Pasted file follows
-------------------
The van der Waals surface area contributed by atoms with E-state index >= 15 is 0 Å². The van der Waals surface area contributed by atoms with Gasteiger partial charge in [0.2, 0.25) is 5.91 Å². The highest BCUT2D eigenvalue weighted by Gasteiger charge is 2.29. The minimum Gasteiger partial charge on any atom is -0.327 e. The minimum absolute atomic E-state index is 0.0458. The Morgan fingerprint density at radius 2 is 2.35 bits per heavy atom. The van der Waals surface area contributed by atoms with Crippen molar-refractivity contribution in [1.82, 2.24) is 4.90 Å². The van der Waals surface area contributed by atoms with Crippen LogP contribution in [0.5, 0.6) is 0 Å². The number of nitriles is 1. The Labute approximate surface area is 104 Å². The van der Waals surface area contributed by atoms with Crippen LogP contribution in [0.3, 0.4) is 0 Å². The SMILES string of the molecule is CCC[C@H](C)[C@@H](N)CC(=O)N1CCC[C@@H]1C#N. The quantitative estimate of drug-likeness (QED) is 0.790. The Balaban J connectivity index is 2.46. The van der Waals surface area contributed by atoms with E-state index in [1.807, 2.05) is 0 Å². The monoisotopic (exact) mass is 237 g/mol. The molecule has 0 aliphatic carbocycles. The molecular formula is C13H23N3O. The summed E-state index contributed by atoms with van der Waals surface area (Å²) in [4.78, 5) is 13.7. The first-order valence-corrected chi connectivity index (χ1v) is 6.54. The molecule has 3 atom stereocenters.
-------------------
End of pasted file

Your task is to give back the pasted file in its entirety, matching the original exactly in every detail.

The van der Waals surface area contributed by atoms with E-state index >= 15 is 0 Å². The van der Waals surface area contributed by atoms with Gasteiger partial charge in [0.2, 0.25) is 5.91 Å². The highest BCUT2D eigenvalue weighted by Gasteiger charge is 2.29. The minimum Gasteiger partial charge on any atom is -0.327 e. The minimum absolute atomic E-state index is 0.0458. The Morgan fingerprint density at radius 2 is 2.35 bits per heavy atom. The van der Waals surface area contributed by atoms with Crippen molar-refractivity contribution in [1.82, 2.24) is 4.90 Å². The van der Waals surface area contributed by atoms with Crippen LogP contribution in [0.5, 0.6) is 0 Å². The number of nitriles is 1. The Labute approximate surface area is 104 Å². The van der Waals surface area contributed by atoms with Crippen LogP contribution in [0.3, 0.4) is 0 Å². The SMILES string of the molecule is CCC[C@H](C)[C@@H](N)CC(=O)N1CCC[C@@H]1C#N. The quantitative estimate of drug-likeness (QED) is 0.790. The Balaban J connectivity index is 2.46. The van der Waals surface area contributed by atoms with E-state index in [1.807, 2.05) is 0 Å². The monoisotopic (exact) mass is 237 g/mol. The molecule has 0 aliphatic carbocycles. The molecular formula is C13H23N3O. The summed E-state index contributed by atoms with van der Waals surface area (Å²) in [4.78, 5) is 13.7. The first-order valence-corrected chi connectivity index (χ1v) is 6.54. The molecule has 3 atom stereocenters.